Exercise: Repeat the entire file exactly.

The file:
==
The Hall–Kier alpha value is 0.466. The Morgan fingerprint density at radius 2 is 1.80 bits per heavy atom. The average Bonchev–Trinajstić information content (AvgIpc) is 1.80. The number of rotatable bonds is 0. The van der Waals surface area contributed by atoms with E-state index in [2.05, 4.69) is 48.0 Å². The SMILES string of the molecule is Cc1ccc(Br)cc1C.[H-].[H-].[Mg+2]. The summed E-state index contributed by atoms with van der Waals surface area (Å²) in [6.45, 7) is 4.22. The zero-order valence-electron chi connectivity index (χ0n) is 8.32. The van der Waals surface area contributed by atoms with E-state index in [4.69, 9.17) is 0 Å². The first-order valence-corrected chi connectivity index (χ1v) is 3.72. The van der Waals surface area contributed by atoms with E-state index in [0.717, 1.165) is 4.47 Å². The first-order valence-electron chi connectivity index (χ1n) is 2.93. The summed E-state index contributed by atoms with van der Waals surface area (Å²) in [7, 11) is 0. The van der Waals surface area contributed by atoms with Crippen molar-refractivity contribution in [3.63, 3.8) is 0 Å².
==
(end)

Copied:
The Hall–Kier alpha value is 0.466. The Morgan fingerprint density at radius 2 is 1.80 bits per heavy atom. The average Bonchev–Trinajstić information content (AvgIpc) is 1.80. The number of rotatable bonds is 0. The van der Waals surface area contributed by atoms with E-state index in [2.05, 4.69) is 48.0 Å². The SMILES string of the molecule is Cc1ccc(Br)cc1C.[H-].[H-].[Mg+2]. The summed E-state index contributed by atoms with van der Waals surface area (Å²) in [6.45, 7) is 4.22. The zero-order valence-electron chi connectivity index (χ0n) is 8.32. The van der Waals surface area contributed by atoms with E-state index in [4.69, 9.17) is 0 Å². The first-order valence-corrected chi connectivity index (χ1v) is 3.72. The van der Waals surface area contributed by atoms with E-state index in [0.717, 1.165) is 4.47 Å². The first-order valence-electron chi connectivity index (χ1n) is 2.93. The summed E-state index contributed by atoms with van der Waals surface area (Å²) in [7, 11) is 0. The van der Waals surface area contributed by atoms with Crippen molar-refractivity contribution in [3.63, 3.8) is 0 Å².